Standing by Peaceful Waters
Rhode Island’s prestigious Newport Folk Festival, founded in 1959 by famed promoter/producer George Wein, kicked-off its 51st Annual program this past weekend with an intimate Friday night show at downtown Newport’s International Tennis Hall of Fame that boasted Grammy-award-winning banjoist/songwriter/comedian Steve Martin accompanied by the Steep Canyon Rangers. The festivities then kicked into full swing the next morning at nearby Fort Adams State Park for two days and three stages of mind-blowing sets by a stellar lineup of veteran and up-and-coming acts from all reaches of the folk idiom.
The limited numbers of concertgoers lucky enough to secure tickets to Steve Martin’s Tennis Hall of Fame show were primed for a night of serious music and humorous asides by Sarah Jarosz and the legendary Tim O’Brien, respectively. I arrived at the venue just in time to witness Tim O’Brien, as he held the capacity crowd in sway with his smooth vocal turns, crisp-as-mountain-air guitar-picking, and admirable fiddle-playing, all the while sharing stories about his inspirations and songwriting processes. Highlights included O’Brien’s take on the classic “Working On a Building,” complete with vocal/fiddle harmony, which he likened to the interplay between “the bramble and the rose,” and an encore of “More Love,” a hit for the Dixie Chicks that O’Brien co-wrote with Gary Nicholson. O’Brien made it a point to thank the Dixie Chicks for recording the track and allowing him the financial freedom to continue to do what he loves best… write and play music.
Steve Martin set the tone for his show with obtuse introductory statements like, “This is a song… well, that pretty much says it.” He talked about redefining himself as a serious musician and his surprise at having won the 2010 Grammy for Best Bluegrass Album (The Crow: New Songs For the Five-string Banjo). He voiced his initial fears that the public might react to his banjo music the way he himself might react if he were to learn that Jerry Seinfeld had created a collection of all original music for the bassoon. All kidding aside, Steve Martin and the five-piece bluegrass band known as the Steep Canyon Rangers, established and respected artists in their own right, proved that Martin’s recent Grammy was no fluke. Album tracks like “Clawhammer Medley,” “Pitkin County Turnaround,” and “Calico Train,” were flawlessly-executed. Tim O’Brien returned to the stage for a guest vocal on “Daddy Played the Banjo,” a song he actually sang on The Crow. The crowd was also treated to new originals like “Rare Bird Alert,” and choice covers like “Orange Blossom Special” and “King Tut,” a “grassed up” version of the 1978 single from Martin’s Wild & Crazy Guy comedy album. The dichotomy of Martin’s career was never more evident than when he chose to follow the Steep Canyon Rangers’ moving accapella gospel number,” I Can’t Sit Down,” with the similarly-executed “Atheists Don’t Have No Songs.”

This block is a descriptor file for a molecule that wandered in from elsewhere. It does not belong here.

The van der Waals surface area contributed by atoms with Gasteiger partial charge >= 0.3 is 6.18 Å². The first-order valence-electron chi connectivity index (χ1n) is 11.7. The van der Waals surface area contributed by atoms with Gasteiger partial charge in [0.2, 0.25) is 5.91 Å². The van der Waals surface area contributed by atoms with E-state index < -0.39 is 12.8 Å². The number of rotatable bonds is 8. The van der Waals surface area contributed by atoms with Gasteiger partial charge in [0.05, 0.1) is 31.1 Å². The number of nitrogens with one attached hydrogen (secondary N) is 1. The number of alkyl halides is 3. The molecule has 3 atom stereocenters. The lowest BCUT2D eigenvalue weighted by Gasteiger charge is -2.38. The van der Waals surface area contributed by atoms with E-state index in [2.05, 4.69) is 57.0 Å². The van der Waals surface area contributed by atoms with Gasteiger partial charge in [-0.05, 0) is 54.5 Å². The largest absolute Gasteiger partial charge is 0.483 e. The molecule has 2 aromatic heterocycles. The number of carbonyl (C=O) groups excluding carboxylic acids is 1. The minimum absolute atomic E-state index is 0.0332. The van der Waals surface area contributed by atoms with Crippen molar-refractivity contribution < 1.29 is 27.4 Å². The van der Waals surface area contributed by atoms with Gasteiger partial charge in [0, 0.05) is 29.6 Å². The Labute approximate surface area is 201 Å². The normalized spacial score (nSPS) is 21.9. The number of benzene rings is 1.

I spent most of the day on Saturday, July 31, hunkered down at the Harbor Stage where the acclaimed singer/songwriter Sarah Jarosz opened with an inspired solo set. She accompanied herself on six-string acoustic guitar, mandolin, or banjo while performing tracks from her Grammy-nominated 2009 release Song Up In Her Head, including the title track, Hurricane Katrina-inspired “Broussard’s Lament,” and “Shankill Butchers,” a cover tune penned by Colin Malloy of the Decemberists. In addition, Jarosz played two powerful new original songs entitled “I Saw a Gypsy Today,” and “Annabelle Lee,” as well as selections by Bob Dylan, Patti Griffin, and a faithful reading of Doc Watson’s arrangement of the Delmore Brothers’ “Deep River Blues.”